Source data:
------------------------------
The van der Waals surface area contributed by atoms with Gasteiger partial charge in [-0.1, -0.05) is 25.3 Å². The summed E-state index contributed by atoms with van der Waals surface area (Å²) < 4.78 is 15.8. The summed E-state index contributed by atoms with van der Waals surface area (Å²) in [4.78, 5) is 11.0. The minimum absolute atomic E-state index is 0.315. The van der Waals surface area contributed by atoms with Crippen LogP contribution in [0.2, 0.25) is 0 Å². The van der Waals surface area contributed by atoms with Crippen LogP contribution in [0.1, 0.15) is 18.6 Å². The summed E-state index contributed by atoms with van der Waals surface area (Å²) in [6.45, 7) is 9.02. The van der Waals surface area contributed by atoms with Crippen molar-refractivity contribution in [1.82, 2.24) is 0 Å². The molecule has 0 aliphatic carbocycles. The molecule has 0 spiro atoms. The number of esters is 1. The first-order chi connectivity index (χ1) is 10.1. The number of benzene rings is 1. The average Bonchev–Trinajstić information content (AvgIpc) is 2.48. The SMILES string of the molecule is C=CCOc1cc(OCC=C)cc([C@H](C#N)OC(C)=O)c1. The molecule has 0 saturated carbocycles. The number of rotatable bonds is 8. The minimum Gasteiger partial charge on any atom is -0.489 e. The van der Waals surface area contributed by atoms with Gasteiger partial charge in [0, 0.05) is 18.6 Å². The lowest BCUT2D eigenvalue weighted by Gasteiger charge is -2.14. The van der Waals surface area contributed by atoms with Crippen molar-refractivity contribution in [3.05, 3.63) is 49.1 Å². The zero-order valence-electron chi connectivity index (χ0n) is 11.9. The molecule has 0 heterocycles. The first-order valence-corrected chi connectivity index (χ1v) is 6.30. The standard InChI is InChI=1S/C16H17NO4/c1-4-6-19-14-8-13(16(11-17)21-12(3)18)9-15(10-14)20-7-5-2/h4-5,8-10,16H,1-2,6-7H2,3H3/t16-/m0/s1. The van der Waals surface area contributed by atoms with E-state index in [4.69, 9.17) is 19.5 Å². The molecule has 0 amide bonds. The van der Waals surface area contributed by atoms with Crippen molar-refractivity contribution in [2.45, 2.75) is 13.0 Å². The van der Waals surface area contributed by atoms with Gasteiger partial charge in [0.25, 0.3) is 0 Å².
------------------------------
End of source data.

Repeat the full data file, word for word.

The van der Waals surface area contributed by atoms with Gasteiger partial charge in [-0.1, -0.05) is 25.3 Å². The summed E-state index contributed by atoms with van der Waals surface area (Å²) < 4.78 is 15.8. The summed E-state index contributed by atoms with van der Waals surface area (Å²) in [4.78, 5) is 11.0. The minimum absolute atomic E-state index is 0.315. The van der Waals surface area contributed by atoms with Crippen LogP contribution in [0.2, 0.25) is 0 Å². The van der Waals surface area contributed by atoms with Crippen LogP contribution in [0.1, 0.15) is 18.6 Å². The summed E-state index contributed by atoms with van der Waals surface area (Å²) in [6.45, 7) is 9.02. The van der Waals surface area contributed by atoms with Crippen molar-refractivity contribution in [1.82, 2.24) is 0 Å². The molecule has 0 aliphatic carbocycles. The molecule has 0 spiro atoms. The number of esters is 1. The first-order chi connectivity index (χ1) is 10.1. The number of benzene rings is 1. The average Bonchev–Trinajstić information content (AvgIpc) is 2.48. The SMILES string of the molecule is C=CCOc1cc(OCC=C)cc([C@H](C#N)OC(C)=O)c1. The molecule has 0 saturated carbocycles. The number of rotatable bonds is 8. The minimum Gasteiger partial charge on any atom is -0.489 e. The van der Waals surface area contributed by atoms with Gasteiger partial charge in [0, 0.05) is 18.6 Å². The lowest BCUT2D eigenvalue weighted by Gasteiger charge is -2.14. The van der Waals surface area contributed by atoms with Crippen molar-refractivity contribution in [3.05, 3.63) is 49.1 Å². The zero-order valence-electron chi connectivity index (χ0n) is 11.9. The molecule has 0 heterocycles. The first-order valence-corrected chi connectivity index (χ1v) is 6.30. The standard InChI is InChI=1S/C16H17NO4/c1-4-6-19-14-8-13(16(11-17)21-12(3)18)9-15(10-14)20-7-5-2/h4-5,8-10,16H,1-2,6-7H2,3H3/t16-/m0/s1. The van der Waals surface area contributed by atoms with E-state index in [4.69, 9.17) is 19.5 Å². The molecule has 0 amide bonds. The van der Waals surface area contributed by atoms with Crippen molar-refractivity contribution in [2.45, 2.75) is 13.0 Å². The van der Waals surface area contributed by atoms with Gasteiger partial charge in [0.25, 0.3) is 0 Å².